Judicial Watch: Court Should Not Seal Clinton IT Official Immunity Agreements
Justice Department Files Last Minute Brief Supporting Immunity Agreement Secrecy
(Washington, DC) – Judicial Watch today announced that it filed an opposition motion to Clinton email witness Bryan Pagliano’s attempt to file immunity agreements ex parte and under seal. Also, Judicial Watch asked the court to deny Pagliano’s effort to avoid videotaping of his deposition, during which he plans to assert his Fifth Amendment right.
Judicial Watch attorneys argue to U.S. District Court Emmett Sullivan that Pagliano’s immunity agreement should be made publicly available:
Mr. Pagliano’s request to file his immunity agreements ex parte and under seal is unfounded. First, the Court ordered Mr. Pagliano to file a memorandum, along with a copy of his reported immunity agreements. The Court did not order the immunity agreements to be filed ex parte or under seal and could have done so…as this Court has repeatedly emphasized, this case is about the public’s “right to know details related to the creation, purpose, and use of the clintonemail.com system.”
The brief also notes that the court can draw adverse inferences from any assertion of the Fifth Amendment in the civil lawsuit and that there is little chance that Pagliano could not answer some, if not all, of Judicial Watch’s questions without having to assert his Fifth Amendment rights.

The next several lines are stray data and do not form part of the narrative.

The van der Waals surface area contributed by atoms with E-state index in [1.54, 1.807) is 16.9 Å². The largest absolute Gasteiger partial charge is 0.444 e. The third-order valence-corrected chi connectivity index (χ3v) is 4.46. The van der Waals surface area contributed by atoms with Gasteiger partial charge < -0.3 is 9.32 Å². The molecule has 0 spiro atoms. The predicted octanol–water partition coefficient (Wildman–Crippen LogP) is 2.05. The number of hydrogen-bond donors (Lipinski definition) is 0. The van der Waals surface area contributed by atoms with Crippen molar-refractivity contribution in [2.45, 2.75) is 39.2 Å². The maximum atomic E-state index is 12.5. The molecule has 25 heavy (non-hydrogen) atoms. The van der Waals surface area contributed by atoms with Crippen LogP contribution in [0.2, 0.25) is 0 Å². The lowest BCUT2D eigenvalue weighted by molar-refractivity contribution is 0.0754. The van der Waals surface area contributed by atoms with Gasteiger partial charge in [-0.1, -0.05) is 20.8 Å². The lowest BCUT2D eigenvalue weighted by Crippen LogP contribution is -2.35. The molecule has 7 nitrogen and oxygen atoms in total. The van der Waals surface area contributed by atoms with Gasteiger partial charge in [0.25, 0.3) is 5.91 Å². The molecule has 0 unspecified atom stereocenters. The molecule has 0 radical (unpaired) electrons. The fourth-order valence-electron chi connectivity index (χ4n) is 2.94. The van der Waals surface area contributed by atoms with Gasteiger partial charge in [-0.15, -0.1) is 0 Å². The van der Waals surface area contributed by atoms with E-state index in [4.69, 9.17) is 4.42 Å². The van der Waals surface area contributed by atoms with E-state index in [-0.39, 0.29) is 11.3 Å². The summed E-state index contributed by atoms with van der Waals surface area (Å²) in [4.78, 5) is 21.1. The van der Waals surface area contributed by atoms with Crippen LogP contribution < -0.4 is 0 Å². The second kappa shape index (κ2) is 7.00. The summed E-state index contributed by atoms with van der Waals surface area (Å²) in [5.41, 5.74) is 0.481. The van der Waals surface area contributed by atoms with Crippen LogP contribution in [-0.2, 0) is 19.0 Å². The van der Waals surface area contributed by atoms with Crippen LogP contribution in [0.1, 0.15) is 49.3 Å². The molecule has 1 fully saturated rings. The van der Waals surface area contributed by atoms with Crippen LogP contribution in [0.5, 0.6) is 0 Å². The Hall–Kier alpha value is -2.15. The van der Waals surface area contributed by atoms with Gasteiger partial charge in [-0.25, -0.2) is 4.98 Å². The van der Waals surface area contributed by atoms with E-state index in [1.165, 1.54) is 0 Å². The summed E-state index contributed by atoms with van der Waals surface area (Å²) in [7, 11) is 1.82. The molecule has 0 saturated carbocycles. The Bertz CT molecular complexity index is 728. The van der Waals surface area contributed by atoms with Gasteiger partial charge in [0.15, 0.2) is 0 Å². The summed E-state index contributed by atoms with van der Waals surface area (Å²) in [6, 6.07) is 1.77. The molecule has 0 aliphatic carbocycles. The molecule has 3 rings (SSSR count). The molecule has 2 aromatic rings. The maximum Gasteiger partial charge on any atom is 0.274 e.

The Obama administration today filed a “Statement of Interest” supporting continued secrecy of the Pagliano immunity agreements. The government’s brief states that “releasing Mr. Pagliano’s agreements with the United States could prematurely reveal the scope and focus of the pending investigation.”
Mr. Pagliano is the Clinton State Department IT political appointee who reportedly provided support for the Clinton email system.
“Simply put, we need to see Pagliano’s immunity agreements so our attorneys are able to prepare his questions – especially if he’s going to assert his Fifth Amendment privilege,” stated Tom Fitton, Judicial Watch president. “We have faced astonishing roadblocks to getting simple questions answered about the Clinton email system.”
Previously, Judge Sullivan issued a court order requiring Pagliano to produce any reported immunity agreement and identify the legal basis for the Fifth Amendment claim he plans to assert in Judicial Watch’s discovery into the Clinton email system. The order delayed Pagliano’s deposition, which had been scheduled for Monday, June 6.
This discovery arises in a Judicial Watch Freedom of Information Act (FOIA) lawsuit that seeks records about the controversial employment status of Huma Abedin, former deputy chief of staff to Clinton. The lawsuit was reopened because of revelations about the clintonemail.com system. (Judicial Watch v. U.S. Department of State (No. 1:13-cv-01363)). Judge Sullivan ordered that all deposition transcripts be made publicly available.